Cory Booker speaks at UNLV
US Senator Cory Booker speaks at UNLV during a Young Democrats meet and greet on Thursday, April 18, 2019. (Mat Luschek / Review-Journal)
May-Brown describes why some with disabilities need the subminimum wage - VIDEO
Eliminating the subminimum wage will end training and work opportunities for some members of the disabled community. Instead of doing something productive, they would be relegated to adult day care. That’s according to Tracy May-Brown, Opportunity Village’s director of advocacy, board and government relations.
Commission’s decision will delay Red Rock Canyon development
The Clark County Commission Wednesday rejected a developer’s request to approve a preliminary plan for 3,000 homes overlooking Red Rock Canyon before a federal agency grants permission for a roadway leading to the site.
Clark County commissioner calls on landlords to bring properties up to code
Clark County Commissioner Tick Segerblom has called on landlords in older parts of the valley to bring their properties up to code and keep them well-maintained or face the prospect of inspections, fines and citations. (K.M. Cannon/Las Vegas Review-Journal) @KMCannonPhoto
Harry Reid speaks out against anti-Semitism
Unnerved by the rise in anti-Semitic hate speech and the general pervasiveness of bigotry, including in Nevada, former U.S. Sen. Harry Reid organized an educational forum at UNLV on Thursday as part of his call to unite people against it. (Shea Johnson/Las Vegas Review-Journal)
President Trump speaks to the Republican Jewish Coalition in Las Vegas
President Donald Trump spoke at the Republican Jewish Coalition’s National Leadership Meeting in Las Vegas and updated on Israeli relations. (Heidi Fang/Las Vegas Review-Journal)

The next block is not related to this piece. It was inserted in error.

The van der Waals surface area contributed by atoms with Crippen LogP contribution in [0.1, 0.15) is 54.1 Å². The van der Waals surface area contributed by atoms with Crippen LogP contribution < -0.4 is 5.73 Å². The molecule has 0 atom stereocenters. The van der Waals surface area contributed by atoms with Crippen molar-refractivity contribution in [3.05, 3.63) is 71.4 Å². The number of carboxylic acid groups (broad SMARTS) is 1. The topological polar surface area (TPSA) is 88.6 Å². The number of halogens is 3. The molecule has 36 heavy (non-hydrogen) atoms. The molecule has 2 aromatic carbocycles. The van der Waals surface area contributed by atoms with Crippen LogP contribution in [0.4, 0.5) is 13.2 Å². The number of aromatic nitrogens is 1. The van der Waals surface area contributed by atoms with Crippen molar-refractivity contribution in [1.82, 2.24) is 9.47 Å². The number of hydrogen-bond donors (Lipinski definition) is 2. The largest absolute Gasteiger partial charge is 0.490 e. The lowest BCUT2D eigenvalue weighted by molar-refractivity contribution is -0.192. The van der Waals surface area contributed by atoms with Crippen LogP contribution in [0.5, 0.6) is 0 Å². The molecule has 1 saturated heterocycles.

Trump says border wall will have 'hundreds of miles' built by end of next year
President Donald Trump spoke at the Republican Jewish Coalition’s National Leadership Meeting in Las Vegas and discussed the progress of the border wall and the current relations there. (Heidi Fang/Las Vegas Review-Journal)
Protesters disrupt Trump's speech
Just as President Donald Trump started to make his opening remarks during his appearance at the Republican Jewish Coalition’s National Leadership Meeting, protesters disrupted his speech. (Heidi Fang/Las Vegas Review-Journal)
Roerink On The Problems With Taking Water From Eastern Nevada - Video
The Southern Nevada Water Authority wants to take billions of gallons of water that doesn’t exist from Eastern Nevada via a pipeline that would cost ratepayers $15 billion. Doing so would devastate the wildlife and people who live there. That’s according to Kyle Roerink, executive director of the Great Basin Water Network, which opposes the pipeline.
Las Vegas Election Night Wrap-Up
The Review-Journal's Politics and Government Editor, Steve Sebelius, wraps up election night. (Mat Luschek / Review-Journal)
Olivia Diaz Speaks To Ward 3 Supporters After Primary Election - Video
Olivia Diaz speaks to her supporters at a election party after results started coming in for the Ward 3 primaries.
Oscar Goodman Speaks On Behalf Of Mayor At Primary Win (edited)
Oscar Goodman spoke Tuesday night on behalf of his wife, Carolyn, who won the mayoral primary election. (Mat Luschek / Review-Journal)
Oscar Goodman Speaks On Behalf Of Mayor At Primary Win (Full)
Oscar Goodman spoke Tuesday night on behalf of his wife Carolyn, who won the mayoral primary election. (Mat Luschek / Review-Journal)
Gun Debate Shows Limits Of Government - Video